By Ryan Egly
Like most people in this age of digital point-and-shoot cameras, I am an amateur photographer. Family events, nature, pets, and for the predictable college student on Facebook, beer – all are familiar material for that never-ending quest to capture life in the way we wish to portray it. And the way I wish to portray it oft finds expression in an object that’s as common as it is overlooked.
I have been enthusiastically documenting this object for years and hope to someday put together a tasteful photo journal. It is sure to be found at any function, neighborhood, church, school, mall, or place of public gathering. Christmas, Easter, the Fourth of July, and Thanksgiving of 2011 – specifically the aftermath – was a good time to catch a glimpse of this subject.
I shoot garbage. I don’t mean that figuratively. The images in the trash collage here are from the aftermath of a Fourth of July concert in Madison, WI and a Starbucks (the volume in the picture was produced multiple times during the week).
Trash is one the most salient features of modern culture. It is everywhere and nearly everything we do produces it. Enormous sums change hands to move it, compress it, recycle it, or dump it out of sight. Battles are fought to keep it somewhere or put it elsewhere. Our trash reveals every facet of our collective lives; holidays we celebrate and drugs we take, our passions and our pleasures.
According to the EPA, per capita municipal solid waste (MSW) generation in the U.S. rose from 2.68 to 4.43 pounds between 1960 and 2010. The waste is either recycled, goes to landfills, or is burned. In 2010, 54.3 percent was discarded, 34 percent was recovered in the form of recycling and composting, and 11.7 percent was combusted for energy recovery. Residential waste is estimated to contribute 55-65 percent of total MSW generation.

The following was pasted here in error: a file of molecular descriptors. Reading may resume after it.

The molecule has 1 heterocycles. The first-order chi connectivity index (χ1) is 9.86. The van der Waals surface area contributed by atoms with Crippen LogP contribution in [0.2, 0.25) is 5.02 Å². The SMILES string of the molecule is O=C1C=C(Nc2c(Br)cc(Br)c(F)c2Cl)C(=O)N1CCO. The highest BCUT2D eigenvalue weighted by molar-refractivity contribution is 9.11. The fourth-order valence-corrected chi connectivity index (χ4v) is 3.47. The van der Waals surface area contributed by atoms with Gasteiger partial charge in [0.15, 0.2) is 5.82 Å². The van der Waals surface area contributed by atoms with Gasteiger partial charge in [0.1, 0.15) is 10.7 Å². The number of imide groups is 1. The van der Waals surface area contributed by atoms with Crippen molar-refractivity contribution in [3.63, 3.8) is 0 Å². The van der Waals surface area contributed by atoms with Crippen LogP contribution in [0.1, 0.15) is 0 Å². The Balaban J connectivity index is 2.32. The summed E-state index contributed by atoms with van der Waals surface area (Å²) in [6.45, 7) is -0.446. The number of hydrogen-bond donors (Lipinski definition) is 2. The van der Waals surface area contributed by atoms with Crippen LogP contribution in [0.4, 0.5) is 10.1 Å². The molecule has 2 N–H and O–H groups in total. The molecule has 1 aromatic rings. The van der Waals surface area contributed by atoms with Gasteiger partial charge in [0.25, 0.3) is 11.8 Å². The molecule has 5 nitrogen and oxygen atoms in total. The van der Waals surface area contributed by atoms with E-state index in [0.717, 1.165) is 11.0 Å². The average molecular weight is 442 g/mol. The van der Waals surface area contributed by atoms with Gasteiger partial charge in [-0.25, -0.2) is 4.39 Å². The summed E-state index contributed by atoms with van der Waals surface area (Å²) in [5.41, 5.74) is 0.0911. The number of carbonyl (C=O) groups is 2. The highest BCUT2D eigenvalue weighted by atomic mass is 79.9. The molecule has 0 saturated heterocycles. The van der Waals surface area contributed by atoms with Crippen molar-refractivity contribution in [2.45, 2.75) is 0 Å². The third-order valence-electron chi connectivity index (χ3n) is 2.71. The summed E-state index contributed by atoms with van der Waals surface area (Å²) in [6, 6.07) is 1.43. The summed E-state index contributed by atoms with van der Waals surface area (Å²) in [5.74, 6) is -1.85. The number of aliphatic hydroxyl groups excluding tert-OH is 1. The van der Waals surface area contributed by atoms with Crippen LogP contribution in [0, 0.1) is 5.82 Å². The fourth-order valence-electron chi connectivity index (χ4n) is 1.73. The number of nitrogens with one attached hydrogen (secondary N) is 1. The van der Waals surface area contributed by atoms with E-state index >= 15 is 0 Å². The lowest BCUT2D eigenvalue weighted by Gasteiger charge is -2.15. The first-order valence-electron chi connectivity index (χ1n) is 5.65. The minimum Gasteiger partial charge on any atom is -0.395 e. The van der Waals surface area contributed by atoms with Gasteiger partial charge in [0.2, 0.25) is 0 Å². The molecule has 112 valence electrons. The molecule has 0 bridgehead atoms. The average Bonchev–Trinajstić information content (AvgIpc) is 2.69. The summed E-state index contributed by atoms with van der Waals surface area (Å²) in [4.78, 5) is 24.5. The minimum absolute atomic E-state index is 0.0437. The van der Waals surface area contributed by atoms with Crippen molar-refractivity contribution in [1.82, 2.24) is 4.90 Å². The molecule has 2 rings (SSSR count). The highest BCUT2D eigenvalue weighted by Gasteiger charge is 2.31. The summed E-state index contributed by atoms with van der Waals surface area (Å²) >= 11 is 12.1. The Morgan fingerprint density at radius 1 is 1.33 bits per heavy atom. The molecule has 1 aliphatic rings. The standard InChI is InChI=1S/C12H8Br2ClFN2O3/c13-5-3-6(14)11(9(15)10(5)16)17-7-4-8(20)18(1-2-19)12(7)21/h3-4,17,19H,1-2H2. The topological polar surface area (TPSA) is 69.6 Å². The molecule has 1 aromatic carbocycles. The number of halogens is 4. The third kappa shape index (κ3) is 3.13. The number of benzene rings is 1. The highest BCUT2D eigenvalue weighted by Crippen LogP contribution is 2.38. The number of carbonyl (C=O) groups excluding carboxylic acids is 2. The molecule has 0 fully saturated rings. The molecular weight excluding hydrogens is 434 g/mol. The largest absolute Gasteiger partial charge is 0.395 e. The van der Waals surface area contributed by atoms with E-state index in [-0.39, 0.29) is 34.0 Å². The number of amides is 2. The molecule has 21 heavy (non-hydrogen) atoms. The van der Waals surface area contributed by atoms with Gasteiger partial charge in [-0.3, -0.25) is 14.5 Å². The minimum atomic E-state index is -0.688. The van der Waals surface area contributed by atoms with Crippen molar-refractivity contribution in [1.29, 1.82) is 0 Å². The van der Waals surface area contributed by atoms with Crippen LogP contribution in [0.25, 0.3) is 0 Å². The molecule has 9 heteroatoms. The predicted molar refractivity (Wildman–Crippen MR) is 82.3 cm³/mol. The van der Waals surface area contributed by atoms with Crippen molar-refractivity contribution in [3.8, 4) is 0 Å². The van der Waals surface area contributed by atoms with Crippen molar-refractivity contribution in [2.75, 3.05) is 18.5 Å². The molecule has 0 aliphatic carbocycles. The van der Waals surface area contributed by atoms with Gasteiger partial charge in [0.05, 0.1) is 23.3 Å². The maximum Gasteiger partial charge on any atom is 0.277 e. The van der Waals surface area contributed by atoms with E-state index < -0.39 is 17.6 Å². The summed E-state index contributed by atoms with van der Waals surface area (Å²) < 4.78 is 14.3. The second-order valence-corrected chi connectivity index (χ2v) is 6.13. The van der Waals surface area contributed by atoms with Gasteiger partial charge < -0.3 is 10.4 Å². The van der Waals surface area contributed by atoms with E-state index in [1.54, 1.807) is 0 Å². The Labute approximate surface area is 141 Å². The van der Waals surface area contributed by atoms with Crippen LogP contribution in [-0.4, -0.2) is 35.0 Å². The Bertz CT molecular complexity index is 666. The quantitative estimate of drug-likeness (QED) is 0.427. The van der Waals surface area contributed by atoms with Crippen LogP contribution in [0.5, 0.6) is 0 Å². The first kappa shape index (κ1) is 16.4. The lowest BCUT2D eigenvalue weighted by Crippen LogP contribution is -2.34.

How do we stack up globally? It probably won’t shock you to know that we lead most of the industrialized world in waste generation. Other growing, increasingly affluent countries like China, Brazil, and India are also becoming increasingly wasteful with all their newfound wealth, although the large percentage of their population still living in poverty keeps those countries off of a top 10 list.
Let’s get back to the local scene. On pickup day, If you were to venture down any of thousands of local suburban streets, you might notice a new and disturbing trend: the second can. The first can is already an impressive monolith, easily large enough for a grown man or two to squeeze inside. But, increasingly, that is not enough for Mom, Dad, and the 2.1 kids; now there is a second overflowing can at the end of many driveways.
Solar panels, energy efficient windows, hybrid cars – all require a careful cost benefit analysis. But not this! There is little or no cost, and only benefit! There is also an economic benefit to the city as a whole, which we will see later. With a little planning, this deplorable status quo can easily be challenged.
Reduce, Reuse, Recycle
Remember these, the “three R’s” of environmental responsibility? Many of us do our parts with a little recycling, but reduce and reuse often get short shrift. That’s too bad, because not only are reuse and reduce better for the planet, integrating them into your daily life can save you serious coin, unlike recycling.
First and foremost: Reduce. If you can afford it, buying in bulk (especially where items are sold loose without packaging) is a major help here, as well generally saying “no” to new, unneeded purchases. One surfire technique is to “sleep on it” before adding another fancy gizmo to your collection. Reading Nvate means you’re probably no stranger to the joy of unwrapping and using a new gadget, but I often see if an overnight wait might soothe my itchy debit-card finger. If something is really worth my $49.95 plus shipping, then I’ll still want it tomorrow. Frankly, it’s a good way to save money for something even cooler.